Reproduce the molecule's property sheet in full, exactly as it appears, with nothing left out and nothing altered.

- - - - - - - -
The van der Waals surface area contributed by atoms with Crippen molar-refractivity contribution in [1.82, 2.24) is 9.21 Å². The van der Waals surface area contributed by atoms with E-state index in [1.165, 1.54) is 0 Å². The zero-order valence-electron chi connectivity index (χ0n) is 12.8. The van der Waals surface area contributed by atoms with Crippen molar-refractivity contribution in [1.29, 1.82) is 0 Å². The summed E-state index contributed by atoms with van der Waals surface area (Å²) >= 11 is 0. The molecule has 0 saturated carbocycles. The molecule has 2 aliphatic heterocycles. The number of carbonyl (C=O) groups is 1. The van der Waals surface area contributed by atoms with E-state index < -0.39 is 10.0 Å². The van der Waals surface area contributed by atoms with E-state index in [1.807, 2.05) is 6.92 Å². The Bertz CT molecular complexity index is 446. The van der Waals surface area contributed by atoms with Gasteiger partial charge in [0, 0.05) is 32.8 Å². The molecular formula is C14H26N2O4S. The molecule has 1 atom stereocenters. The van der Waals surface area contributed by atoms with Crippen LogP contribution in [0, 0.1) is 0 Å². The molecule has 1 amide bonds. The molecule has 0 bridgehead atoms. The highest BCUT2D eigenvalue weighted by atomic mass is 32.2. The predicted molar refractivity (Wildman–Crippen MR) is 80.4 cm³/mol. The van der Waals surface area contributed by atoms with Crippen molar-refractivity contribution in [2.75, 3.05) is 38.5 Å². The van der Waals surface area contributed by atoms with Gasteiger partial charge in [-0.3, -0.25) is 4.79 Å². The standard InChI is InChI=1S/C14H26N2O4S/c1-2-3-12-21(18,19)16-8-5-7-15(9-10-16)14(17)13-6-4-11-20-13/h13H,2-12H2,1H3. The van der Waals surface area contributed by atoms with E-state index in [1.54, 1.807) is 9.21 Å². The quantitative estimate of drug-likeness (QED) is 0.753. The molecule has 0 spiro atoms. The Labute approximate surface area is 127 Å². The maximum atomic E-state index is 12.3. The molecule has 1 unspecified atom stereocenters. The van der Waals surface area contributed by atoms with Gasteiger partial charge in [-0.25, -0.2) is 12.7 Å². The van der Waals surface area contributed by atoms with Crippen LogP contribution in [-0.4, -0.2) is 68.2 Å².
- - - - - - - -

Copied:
The van der Waals surface area contributed by atoms with Crippen molar-refractivity contribution in [1.82, 2.24) is 9.21 Å². The van der Waals surface area contributed by atoms with E-state index in [1.165, 1.54) is 0 Å². The zero-order valence-electron chi connectivity index (χ0n) is 12.8. The van der Waals surface area contributed by atoms with Crippen molar-refractivity contribution in [1.29, 1.82) is 0 Å². The summed E-state index contributed by atoms with van der Waals surface area (Å²) >= 11 is 0. The molecule has 0 saturated carbocycles. The molecule has 2 aliphatic heterocycles. The number of carbonyl (C=O) groups is 1. The van der Waals surface area contributed by atoms with E-state index < -0.39 is 10.0 Å². The van der Waals surface area contributed by atoms with E-state index in [1.807, 2.05) is 6.92 Å². The Bertz CT molecular complexity index is 446. The van der Waals surface area contributed by atoms with Gasteiger partial charge in [0, 0.05) is 32.8 Å². The molecular formula is C14H26N2O4S. The molecule has 1 atom stereocenters. The van der Waals surface area contributed by atoms with Crippen LogP contribution in [0, 0.1) is 0 Å². The molecule has 1 amide bonds. The molecule has 0 bridgehead atoms. The highest BCUT2D eigenvalue weighted by atomic mass is 32.2. The predicted molar refractivity (Wildman–Crippen MR) is 80.4 cm³/mol. The van der Waals surface area contributed by atoms with Crippen molar-refractivity contribution in [2.75, 3.05) is 38.5 Å². The van der Waals surface area contributed by atoms with Gasteiger partial charge in [-0.3, -0.25) is 4.79 Å². The standard InChI is InChI=1S/C14H26N2O4S/c1-2-3-12-21(18,19)16-8-5-7-15(9-10-16)14(17)13-6-4-11-20-13/h13H,2-12H2,1H3. The van der Waals surface area contributed by atoms with E-state index in [1.54, 1.807) is 9.21 Å². The quantitative estimate of drug-likeness (QED) is 0.753. The molecule has 0 spiro atoms. The Labute approximate surface area is 127 Å². The maximum atomic E-state index is 12.3. The molecule has 1 unspecified atom stereocenters. The van der Waals surface area contributed by atoms with Gasteiger partial charge in [-0.25, -0.2) is 12.7 Å². The van der Waals surface area contributed by atoms with Crippen LogP contribution in [-0.4, -0.2) is 68.2 Å².